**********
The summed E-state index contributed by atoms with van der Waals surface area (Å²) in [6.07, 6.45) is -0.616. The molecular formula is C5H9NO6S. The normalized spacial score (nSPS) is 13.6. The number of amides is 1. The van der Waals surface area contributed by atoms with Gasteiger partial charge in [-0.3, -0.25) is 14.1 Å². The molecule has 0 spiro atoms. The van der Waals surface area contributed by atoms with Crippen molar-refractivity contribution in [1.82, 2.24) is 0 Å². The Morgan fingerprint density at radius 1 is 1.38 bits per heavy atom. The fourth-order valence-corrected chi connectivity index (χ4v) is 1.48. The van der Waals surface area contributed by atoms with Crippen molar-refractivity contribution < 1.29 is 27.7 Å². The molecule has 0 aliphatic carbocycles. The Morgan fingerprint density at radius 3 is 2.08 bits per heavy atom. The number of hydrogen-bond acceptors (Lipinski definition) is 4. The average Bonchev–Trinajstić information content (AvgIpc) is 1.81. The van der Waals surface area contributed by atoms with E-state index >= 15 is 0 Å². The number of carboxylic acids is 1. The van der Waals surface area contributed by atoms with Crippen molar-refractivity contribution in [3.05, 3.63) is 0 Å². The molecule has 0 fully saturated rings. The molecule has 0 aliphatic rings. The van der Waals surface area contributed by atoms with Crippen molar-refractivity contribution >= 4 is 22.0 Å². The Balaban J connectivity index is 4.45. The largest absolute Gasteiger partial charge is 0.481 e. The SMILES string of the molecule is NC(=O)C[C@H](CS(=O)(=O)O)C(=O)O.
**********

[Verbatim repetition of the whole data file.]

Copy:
The summed E-state index contributed by atoms with van der Waals surface area (Å²) in [6.07, 6.45) is -0.616. The molecular formula is C5H9NO6S. The normalized spacial score (nSPS) is 13.6. The number of amides is 1. The van der Waals surface area contributed by atoms with Gasteiger partial charge in [-0.3, -0.25) is 14.1 Å². The molecule has 0 spiro atoms. The van der Waals surface area contributed by atoms with Crippen molar-refractivity contribution in [1.82, 2.24) is 0 Å². The Morgan fingerprint density at radius 1 is 1.38 bits per heavy atom. The fourth-order valence-corrected chi connectivity index (χ4v) is 1.48. The van der Waals surface area contributed by atoms with Crippen molar-refractivity contribution < 1.29 is 27.7 Å². The molecule has 0 aliphatic carbocycles. The Morgan fingerprint density at radius 3 is 2.08 bits per heavy atom. The number of hydrogen-bond acceptors (Lipinski definition) is 4. The average Bonchev–Trinajstić information content (AvgIpc) is 1.81. The van der Waals surface area contributed by atoms with E-state index >= 15 is 0 Å². The number of carboxylic acids is 1. The van der Waals surface area contributed by atoms with Crippen molar-refractivity contribution in [3.05, 3.63) is 0 Å². The molecule has 0 fully saturated rings. The molecule has 0 aliphatic rings. The van der Waals surface area contributed by atoms with Crippen molar-refractivity contribution >= 4 is 22.0 Å². The Balaban J connectivity index is 4.45. The largest absolute Gasteiger partial charge is 0.481 e. The SMILES string of the molecule is NC(=O)C[C@H](CS(=O)(=O)O)C(=O)O.